The influx of children from Central America has me really torn up. Because it is a highly politically charged topic, I tend to shy away but cannot turn my back. We’ve been told a massive exodus tens of thousands of undocumented immigrants, mainly children and families, have overwhelmed our border patrol and entered our country. While our government argues about what to do, more and more arrive.
Meanwhile, last week, there was a standoff in city of Murrieta; which is named for Esequial Murrieta, a Basque who bought the Mexican land rights to the valley in the mid-19th century. Concerned citizens blocked the entrance to the local U.S. Immigration and Customs Enforcement office and three buses containing more than 100 undocumented migrants turned around and left.
As a citizen who is concerned about people entering our country who intend to do us harm, I get comfort thinking about building Fortress America and walling ourselves off from our neighbors. As a civil libertarian, I am actually pleased to see a protest. We have the right of free speech, expression and assembly. Once in a while, I like to see non-violent civil disobedience. But as a Christian, I am far from at peace about this situation.
What is the correct Christian response to this exodus into America? Can we build a fortress and forget about the rest of the world? Or, are we called to something different?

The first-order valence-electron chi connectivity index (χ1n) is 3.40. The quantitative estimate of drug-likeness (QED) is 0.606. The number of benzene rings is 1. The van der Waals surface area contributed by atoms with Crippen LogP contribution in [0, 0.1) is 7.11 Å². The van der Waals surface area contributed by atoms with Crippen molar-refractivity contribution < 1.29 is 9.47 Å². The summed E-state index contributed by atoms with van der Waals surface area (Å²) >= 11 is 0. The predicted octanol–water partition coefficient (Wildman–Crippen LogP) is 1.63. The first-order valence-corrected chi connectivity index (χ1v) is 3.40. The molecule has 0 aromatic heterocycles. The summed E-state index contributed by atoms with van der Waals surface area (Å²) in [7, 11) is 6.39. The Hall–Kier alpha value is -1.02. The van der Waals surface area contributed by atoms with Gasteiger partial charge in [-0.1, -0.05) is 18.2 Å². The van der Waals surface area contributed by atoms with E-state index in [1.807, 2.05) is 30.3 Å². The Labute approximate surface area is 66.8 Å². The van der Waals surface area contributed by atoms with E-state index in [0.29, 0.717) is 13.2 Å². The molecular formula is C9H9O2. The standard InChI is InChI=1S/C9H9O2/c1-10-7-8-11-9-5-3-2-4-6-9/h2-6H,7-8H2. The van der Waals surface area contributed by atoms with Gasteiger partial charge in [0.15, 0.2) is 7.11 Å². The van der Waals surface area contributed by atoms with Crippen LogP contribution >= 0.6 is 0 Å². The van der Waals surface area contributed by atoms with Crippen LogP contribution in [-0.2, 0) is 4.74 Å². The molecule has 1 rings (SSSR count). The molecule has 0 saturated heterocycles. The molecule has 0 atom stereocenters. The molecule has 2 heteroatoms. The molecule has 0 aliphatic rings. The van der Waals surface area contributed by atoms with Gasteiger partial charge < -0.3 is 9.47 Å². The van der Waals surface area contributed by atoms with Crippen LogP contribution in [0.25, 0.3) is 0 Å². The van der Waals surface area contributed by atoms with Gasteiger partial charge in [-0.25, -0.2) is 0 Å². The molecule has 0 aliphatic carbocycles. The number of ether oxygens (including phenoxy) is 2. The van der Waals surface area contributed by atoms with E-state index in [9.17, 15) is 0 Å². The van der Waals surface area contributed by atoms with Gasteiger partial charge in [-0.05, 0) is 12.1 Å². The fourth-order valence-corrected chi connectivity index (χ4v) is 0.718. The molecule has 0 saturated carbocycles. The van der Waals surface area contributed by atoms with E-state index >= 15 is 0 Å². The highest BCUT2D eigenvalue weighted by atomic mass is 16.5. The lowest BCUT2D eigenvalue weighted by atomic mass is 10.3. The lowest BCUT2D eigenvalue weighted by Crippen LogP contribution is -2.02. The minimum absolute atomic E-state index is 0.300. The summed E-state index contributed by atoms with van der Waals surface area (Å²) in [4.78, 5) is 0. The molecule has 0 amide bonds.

We are coming up on the anniversary of the Philadelphia 11, eleven women ordained to the priesthood, on July 29, 1974, two years before General Convention affirmed the ordination of women. I am reminded of them because discussion about women’s ordination was simply that, a discussion, until the eleven were ordained. Then the Church had to ask itself, “Now that they are ordained, what are we going to do?”
The same question can be asked of this immigration crisis – now that they are here, what are we going to do?
The Bible is full of exodus stories. Adam and Eve left the Garden of Eden. Abraham was called to a foreign land. Because of need, another exodus brought the great-grandchildren of Abraham into Egypt. Moses led his people out of captivity. Then the descendants of Abraham were scattered and brought into exile into Babylon, what today is Iraq. Later, they returned and re-established Israel. Mary, Joseph, and Jesus had their own exodus from Israel to Egypt for the safety and protection of Jesus. With all this movement of people, perhaps that’s why the Old Testament reminds its readers over and over again, “Do not mistreat or oppress a foreigner, for you were foreigners in Egypt.” (Ex 22:21) Here are just a few other examples of this command: “Do not oppress a foreigner; you yourselves know how it feels to be foreigners, because you were foreigners in Egypt.” (23:9) And, “The foreigner residing among you must be treated as your native-born. Love them as yourself, for you were foreigners in Egypt. I am the LORD your God.” (Lev 19:34)
A sign at the Murrieta protest caught my attention: “When did we see you hungry?” That is a reference to a story that Jesus told that led to this condemning statement: “When you didn’t feed the least, you didn’t feed me.” (Mt 25) Could this affirmative response, “When you fed the least of my family, you fed me,” apply to us today?
Our porous border is a political topic but perhaps the care of those that are here is not. If this topic also tears you up inside, let’s get together after the July 20th 8 am service and then again after the 10 am service to pray and share what an appropriate Christian response might be.